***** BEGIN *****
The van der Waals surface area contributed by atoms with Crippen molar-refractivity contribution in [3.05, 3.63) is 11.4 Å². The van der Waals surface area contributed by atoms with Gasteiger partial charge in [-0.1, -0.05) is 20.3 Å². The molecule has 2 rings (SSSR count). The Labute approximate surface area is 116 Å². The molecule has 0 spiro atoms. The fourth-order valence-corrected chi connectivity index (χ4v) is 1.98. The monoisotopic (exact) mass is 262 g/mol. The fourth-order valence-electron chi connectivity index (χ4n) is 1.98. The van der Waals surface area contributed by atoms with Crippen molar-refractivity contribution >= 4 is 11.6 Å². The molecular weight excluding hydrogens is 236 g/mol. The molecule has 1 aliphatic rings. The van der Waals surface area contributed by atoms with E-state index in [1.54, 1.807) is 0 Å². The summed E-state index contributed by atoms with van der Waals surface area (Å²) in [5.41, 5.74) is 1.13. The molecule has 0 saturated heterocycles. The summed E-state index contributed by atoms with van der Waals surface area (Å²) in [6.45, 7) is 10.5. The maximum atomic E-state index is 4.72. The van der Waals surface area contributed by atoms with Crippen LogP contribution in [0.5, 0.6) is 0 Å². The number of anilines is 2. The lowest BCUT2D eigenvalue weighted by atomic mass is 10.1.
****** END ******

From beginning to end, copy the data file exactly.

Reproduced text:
The van der Waals surface area contributed by atoms with Crippen molar-refractivity contribution in [3.05, 3.63) is 11.4 Å². The van der Waals surface area contributed by atoms with Gasteiger partial charge in [-0.1, -0.05) is 20.3 Å². The molecule has 2 rings (SSSR count). The Labute approximate surface area is 116 Å². The molecule has 0 spiro atoms. The fourth-order valence-corrected chi connectivity index (χ4v) is 1.98. The monoisotopic (exact) mass is 262 g/mol. The fourth-order valence-electron chi connectivity index (χ4n) is 1.98. The van der Waals surface area contributed by atoms with Crippen molar-refractivity contribution >= 4 is 11.6 Å². The molecular weight excluding hydrogens is 236 g/mol. The molecule has 1 aliphatic rings. The van der Waals surface area contributed by atoms with E-state index in [1.54, 1.807) is 0 Å². The summed E-state index contributed by atoms with van der Waals surface area (Å²) in [5.41, 5.74) is 1.13. The molecule has 0 saturated heterocycles. The summed E-state index contributed by atoms with van der Waals surface area (Å²) in [6.45, 7) is 10.5. The maximum atomic E-state index is 4.72. The van der Waals surface area contributed by atoms with Crippen LogP contribution in [0.5, 0.6) is 0 Å². The number of anilines is 2. The lowest BCUT2D eigenvalue weighted by atomic mass is 10.1.